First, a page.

Oh, I see we’ve taken off and the in-flight movie has started. It’s Grey Gardens with Jessica Lange and Drew Barrymore. Ummm, okay. Why not?
We followed the dangle of Florida’s underside, crossed the cloud fluffed frothing waters of the Caribbean, politely brushed past Belize, and stopped short at El Salvador’s Custacatlan airport.
The humidity was a hot wet blanket that wrapped you in a welcome embrace the moment you stepped from the plane. I mean like 300% humidity. As in, how can this be the rainy season when there is no more room in the air for anymore liquid? And why is it, the hotter the climate, the more well-dressed the people like to be. The El Salvadoran men were all in long-sleeve dress shirts tucked into well-pressed trousers and nice shoes. It wasn’t as if I was blending in anyways, so I was going to stick with my shorts. Stick to them would be more accurate.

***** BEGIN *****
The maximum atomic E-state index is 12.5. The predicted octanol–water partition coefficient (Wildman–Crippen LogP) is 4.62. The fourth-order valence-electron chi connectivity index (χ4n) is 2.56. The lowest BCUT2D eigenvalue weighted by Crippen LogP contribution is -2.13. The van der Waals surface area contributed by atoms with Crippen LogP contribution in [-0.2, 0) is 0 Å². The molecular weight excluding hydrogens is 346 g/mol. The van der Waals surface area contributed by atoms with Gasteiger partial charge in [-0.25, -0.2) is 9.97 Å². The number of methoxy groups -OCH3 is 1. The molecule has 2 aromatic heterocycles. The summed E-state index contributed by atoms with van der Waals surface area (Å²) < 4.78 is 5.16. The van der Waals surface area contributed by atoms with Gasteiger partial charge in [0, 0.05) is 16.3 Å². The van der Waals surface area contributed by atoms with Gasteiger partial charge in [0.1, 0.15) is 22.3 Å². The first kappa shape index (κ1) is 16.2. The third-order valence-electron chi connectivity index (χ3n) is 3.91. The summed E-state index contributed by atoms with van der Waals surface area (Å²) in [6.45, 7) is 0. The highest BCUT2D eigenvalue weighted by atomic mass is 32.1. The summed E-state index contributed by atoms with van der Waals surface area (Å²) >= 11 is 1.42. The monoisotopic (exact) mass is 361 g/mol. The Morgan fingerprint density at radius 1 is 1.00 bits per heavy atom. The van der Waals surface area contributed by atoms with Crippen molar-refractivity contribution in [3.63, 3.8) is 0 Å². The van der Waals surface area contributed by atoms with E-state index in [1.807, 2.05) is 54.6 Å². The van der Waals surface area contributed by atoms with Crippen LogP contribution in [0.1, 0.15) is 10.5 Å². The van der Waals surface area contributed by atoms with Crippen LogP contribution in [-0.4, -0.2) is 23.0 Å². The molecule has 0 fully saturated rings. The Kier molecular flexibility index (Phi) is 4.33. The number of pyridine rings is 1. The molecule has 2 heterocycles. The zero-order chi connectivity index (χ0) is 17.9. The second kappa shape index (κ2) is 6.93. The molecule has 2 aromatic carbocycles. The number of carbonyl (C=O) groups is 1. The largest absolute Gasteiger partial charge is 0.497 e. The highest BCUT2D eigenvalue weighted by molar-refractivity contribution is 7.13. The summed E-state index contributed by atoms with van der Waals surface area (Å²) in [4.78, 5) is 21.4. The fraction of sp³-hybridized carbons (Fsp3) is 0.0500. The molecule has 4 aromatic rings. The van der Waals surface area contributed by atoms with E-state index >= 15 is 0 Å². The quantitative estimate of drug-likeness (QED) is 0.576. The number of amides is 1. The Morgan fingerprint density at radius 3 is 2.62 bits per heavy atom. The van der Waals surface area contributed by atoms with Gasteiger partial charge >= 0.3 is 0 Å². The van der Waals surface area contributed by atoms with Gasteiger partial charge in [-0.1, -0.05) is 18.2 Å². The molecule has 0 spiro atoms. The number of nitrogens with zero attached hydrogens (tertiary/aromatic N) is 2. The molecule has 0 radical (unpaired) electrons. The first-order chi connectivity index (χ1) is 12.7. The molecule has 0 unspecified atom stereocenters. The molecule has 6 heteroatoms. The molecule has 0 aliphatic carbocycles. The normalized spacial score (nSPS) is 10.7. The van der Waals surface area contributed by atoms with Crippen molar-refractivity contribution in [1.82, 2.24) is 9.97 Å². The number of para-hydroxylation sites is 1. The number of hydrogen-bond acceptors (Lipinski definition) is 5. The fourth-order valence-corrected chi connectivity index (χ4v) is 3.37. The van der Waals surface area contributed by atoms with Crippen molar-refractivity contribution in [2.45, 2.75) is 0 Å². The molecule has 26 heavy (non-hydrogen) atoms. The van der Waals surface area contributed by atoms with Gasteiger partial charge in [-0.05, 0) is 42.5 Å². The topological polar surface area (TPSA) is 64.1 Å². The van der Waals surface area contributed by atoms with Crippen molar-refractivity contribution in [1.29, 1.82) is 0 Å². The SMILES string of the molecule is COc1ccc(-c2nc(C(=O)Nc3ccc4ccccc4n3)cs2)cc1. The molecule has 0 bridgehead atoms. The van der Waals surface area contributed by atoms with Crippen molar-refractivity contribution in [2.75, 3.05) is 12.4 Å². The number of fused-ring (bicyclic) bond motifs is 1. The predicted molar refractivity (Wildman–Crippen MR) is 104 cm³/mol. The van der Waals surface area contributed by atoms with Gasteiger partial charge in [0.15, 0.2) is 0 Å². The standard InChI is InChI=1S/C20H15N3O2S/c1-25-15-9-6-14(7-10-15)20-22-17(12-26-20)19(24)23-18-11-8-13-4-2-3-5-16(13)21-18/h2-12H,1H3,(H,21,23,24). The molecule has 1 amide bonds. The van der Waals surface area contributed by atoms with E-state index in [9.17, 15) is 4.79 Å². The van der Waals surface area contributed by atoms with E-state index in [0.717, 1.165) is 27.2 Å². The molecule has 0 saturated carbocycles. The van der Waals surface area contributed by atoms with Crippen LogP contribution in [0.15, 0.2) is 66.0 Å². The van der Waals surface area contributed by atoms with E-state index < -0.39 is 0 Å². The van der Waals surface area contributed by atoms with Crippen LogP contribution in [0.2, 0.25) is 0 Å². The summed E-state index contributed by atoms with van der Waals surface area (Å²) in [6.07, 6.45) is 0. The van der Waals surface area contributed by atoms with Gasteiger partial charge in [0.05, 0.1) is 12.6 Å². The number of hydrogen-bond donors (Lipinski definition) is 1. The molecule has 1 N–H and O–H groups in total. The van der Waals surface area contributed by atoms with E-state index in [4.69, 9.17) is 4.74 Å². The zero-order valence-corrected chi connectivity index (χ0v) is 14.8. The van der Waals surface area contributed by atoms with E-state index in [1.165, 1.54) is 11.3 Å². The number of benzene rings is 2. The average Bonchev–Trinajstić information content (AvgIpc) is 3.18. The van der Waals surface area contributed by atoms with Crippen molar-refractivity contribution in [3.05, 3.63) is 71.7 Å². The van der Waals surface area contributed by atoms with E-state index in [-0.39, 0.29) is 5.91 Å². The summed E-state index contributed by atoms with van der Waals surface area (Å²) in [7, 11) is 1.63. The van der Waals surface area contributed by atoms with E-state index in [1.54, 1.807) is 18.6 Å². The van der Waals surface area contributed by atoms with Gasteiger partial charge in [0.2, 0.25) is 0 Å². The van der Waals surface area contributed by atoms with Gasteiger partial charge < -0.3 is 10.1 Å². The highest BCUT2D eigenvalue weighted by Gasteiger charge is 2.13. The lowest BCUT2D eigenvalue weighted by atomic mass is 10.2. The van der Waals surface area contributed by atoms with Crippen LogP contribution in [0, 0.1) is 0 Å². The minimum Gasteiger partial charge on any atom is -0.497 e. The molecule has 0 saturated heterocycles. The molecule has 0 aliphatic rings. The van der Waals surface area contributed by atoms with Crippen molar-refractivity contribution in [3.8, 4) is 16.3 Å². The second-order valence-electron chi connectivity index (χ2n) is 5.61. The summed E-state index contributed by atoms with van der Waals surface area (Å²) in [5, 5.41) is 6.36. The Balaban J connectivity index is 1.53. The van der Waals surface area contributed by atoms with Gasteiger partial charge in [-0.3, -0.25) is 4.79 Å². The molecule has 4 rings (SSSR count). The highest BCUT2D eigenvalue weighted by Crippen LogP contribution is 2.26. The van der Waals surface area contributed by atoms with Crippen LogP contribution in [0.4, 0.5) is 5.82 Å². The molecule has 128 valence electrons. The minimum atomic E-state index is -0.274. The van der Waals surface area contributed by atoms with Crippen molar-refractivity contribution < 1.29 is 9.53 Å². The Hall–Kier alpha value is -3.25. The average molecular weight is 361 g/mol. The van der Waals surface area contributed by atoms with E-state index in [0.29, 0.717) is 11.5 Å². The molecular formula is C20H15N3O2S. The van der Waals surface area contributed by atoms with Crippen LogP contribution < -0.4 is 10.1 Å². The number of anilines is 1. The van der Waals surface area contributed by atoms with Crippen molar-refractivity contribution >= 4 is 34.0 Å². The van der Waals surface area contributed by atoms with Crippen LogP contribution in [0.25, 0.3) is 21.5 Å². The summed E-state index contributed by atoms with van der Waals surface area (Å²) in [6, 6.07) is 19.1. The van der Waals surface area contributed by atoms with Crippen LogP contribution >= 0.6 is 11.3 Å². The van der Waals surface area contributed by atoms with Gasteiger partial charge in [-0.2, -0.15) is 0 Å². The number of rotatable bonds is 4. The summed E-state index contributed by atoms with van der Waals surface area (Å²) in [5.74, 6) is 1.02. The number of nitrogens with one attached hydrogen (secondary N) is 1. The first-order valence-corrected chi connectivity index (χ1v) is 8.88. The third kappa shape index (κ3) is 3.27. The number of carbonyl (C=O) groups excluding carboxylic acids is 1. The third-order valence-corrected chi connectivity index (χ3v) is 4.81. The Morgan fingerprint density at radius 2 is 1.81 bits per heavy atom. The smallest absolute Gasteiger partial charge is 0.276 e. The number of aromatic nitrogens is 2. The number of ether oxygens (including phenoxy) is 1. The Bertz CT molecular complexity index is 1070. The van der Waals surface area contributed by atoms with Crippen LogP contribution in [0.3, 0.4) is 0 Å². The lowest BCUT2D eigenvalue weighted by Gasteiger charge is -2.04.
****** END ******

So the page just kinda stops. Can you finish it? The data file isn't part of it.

Tracy had arranged for a driver to meet me at the airport and after getting a fresh stamp in the passport, I spotted an El Salvadoran man with my name scrawled on a scrap of paper.
My tiredness and Sesame Street level of Spanish made for a quiet drive for the 50km from the airport to the Escuela Americana Complejo where Tracy lived. It gave me a chance to sit back and take in some initial sites. Some of it felt similar to other places I’d been, but it was still its own unique place. Telephone poles, trees, and street barriers were painted in red, white, and blue bands from the FMLN party that had won the recent election. Old men in beaten baggy pants, raised their straw hats and wiped sweat from their foreheads as they sat next to pyramids of coconuts waiting to be macheted open to share their sweet nectar. Rusty rumbling trucks coughed up hills loaded with pallets held down by shirtless teens.